Forum changes: Editing of posts has been turned off until further notice.
Started by JMendes, October 01, 2002, 01:17:25 PM
Quote from: Mike HolmesWhat about the even more problematic ones like Immersion <...>
QuotePoetics of immersionThree forms of textual immersion are distinguished and discussed in two chapters. 1. Spatial: the reader develops a sense of place, a sense of being on the scene of the narrated events. 2.Temporal : the experience of a reader caught up in narrative suspense, the burning desire to know what happens next. 3. Emotional : the phenomenon of developing a personal attachment to the characters, of participating in their human experience. Narrative techniques are evaluated in terms of their ability to promote these various types of immersion, and immersivity is shown to be more important to the effect of literary realism than the life-likeness of the fictional world.
Quote from: Ron Edwards2) As #1 but with a very strong Explorative (imaginative) element of identification, such that the role-player is feeling very much as the character feels.
Quote from: WartQuote from: Ron Edwards2) As #1 but with a very strong Explorative (imaginative) element of identification, such that the role-player is feeling very much as the character feels.This seems closest to what many people speak of as immersion - especially that state called "deep immersion", where this identification is so strong that OOC concerns are not only ignored - they're driven right out of the player's mind, and that extra-deep form of immersion where (it is claimed by those who believe in it) the player's thoughts and character's thoughts are one (with the occasional obvious exception - the character isn't thinking about dierolling!). So I'd be inclined to give the "immersion" label to this one, if any.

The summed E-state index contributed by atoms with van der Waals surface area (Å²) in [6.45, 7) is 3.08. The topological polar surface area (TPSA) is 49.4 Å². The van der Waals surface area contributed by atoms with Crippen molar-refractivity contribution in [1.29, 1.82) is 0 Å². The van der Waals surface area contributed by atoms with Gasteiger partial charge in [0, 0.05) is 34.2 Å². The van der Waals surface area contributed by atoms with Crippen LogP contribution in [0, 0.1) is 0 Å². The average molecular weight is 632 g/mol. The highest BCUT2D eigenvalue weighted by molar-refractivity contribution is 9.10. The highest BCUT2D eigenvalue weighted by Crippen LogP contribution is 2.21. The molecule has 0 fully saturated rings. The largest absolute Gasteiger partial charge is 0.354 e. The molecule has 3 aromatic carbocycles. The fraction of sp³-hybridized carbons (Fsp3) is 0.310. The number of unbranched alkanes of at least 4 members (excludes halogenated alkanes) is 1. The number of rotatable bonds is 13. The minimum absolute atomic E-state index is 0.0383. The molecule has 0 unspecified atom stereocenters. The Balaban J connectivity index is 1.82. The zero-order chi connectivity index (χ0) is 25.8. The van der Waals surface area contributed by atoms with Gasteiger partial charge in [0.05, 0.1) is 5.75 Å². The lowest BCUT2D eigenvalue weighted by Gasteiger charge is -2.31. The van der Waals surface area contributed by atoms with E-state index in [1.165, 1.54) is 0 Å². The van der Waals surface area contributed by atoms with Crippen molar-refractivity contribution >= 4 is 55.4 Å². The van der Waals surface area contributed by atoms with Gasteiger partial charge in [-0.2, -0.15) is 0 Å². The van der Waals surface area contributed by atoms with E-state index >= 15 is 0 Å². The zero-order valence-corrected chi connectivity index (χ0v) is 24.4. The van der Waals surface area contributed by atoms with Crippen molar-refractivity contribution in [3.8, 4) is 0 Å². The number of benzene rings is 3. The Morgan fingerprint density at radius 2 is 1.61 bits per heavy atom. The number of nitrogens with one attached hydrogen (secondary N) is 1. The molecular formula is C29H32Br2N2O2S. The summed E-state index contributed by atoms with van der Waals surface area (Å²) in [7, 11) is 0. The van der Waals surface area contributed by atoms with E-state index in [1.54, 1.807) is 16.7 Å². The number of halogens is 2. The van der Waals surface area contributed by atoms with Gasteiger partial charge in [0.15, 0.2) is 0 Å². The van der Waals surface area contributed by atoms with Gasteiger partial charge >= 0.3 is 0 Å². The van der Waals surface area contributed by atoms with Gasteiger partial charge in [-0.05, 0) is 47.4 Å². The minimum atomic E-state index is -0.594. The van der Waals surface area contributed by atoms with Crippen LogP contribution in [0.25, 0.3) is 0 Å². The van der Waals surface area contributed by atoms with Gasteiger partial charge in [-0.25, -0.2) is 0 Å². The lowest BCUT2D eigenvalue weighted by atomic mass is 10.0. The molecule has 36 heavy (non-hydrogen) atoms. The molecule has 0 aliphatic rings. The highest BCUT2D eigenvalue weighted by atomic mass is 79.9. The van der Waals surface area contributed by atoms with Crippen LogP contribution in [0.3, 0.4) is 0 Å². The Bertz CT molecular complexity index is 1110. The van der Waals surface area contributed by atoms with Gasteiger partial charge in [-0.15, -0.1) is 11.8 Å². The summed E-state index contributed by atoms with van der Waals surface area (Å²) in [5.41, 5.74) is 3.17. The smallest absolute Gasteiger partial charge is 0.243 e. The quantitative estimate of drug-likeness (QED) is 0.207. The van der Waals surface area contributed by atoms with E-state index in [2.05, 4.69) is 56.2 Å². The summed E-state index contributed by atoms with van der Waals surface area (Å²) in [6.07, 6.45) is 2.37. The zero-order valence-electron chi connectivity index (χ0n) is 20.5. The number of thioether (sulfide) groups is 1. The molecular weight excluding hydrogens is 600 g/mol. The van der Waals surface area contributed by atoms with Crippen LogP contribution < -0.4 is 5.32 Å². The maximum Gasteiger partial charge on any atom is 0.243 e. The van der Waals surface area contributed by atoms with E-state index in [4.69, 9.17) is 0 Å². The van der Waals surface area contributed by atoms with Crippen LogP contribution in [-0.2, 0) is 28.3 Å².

Quote from: Marco[ Incoherent wouldn't be my word of choice for anything non-pejorative having to do with a document. It's fine for light. Fine for sound. Not good for attempts at communication. ]
Quote from: Ron Edwards1) Just as you describe, which is pretty close to what I call Actor Stance in my essay.2) As #1 but with a very strong Explorative (imaginative) element of identification, such that the role-player is feeling very much as the character feels.
Quote3) A strong commitment to the imaginative content of play in any fashion at all, including goals of play or in-or-out of character, or whatever.
Quote4) Being emotionally engaged and excited by play of whatever description that person most enjoys.
Quote from: contracycleIf I were given free reign, my description of Immersion would be: a trance state which essentially places the subject into a suggestible fram of mind.
Quote from: Ron EdwardsI'm not sure I'm making my point in this thread, so far. It is that we can all arrive at a happy ten-man consensus about the definition of "immersion" and it wouldn't matter. A person who defines it as my #4 is not going to budge; to him, we would be wrong, deluded, and very probably bad role-players. He then excludes himself from any discussion with such unsuitable characters (and perceives himself as excluded by us, incidentally).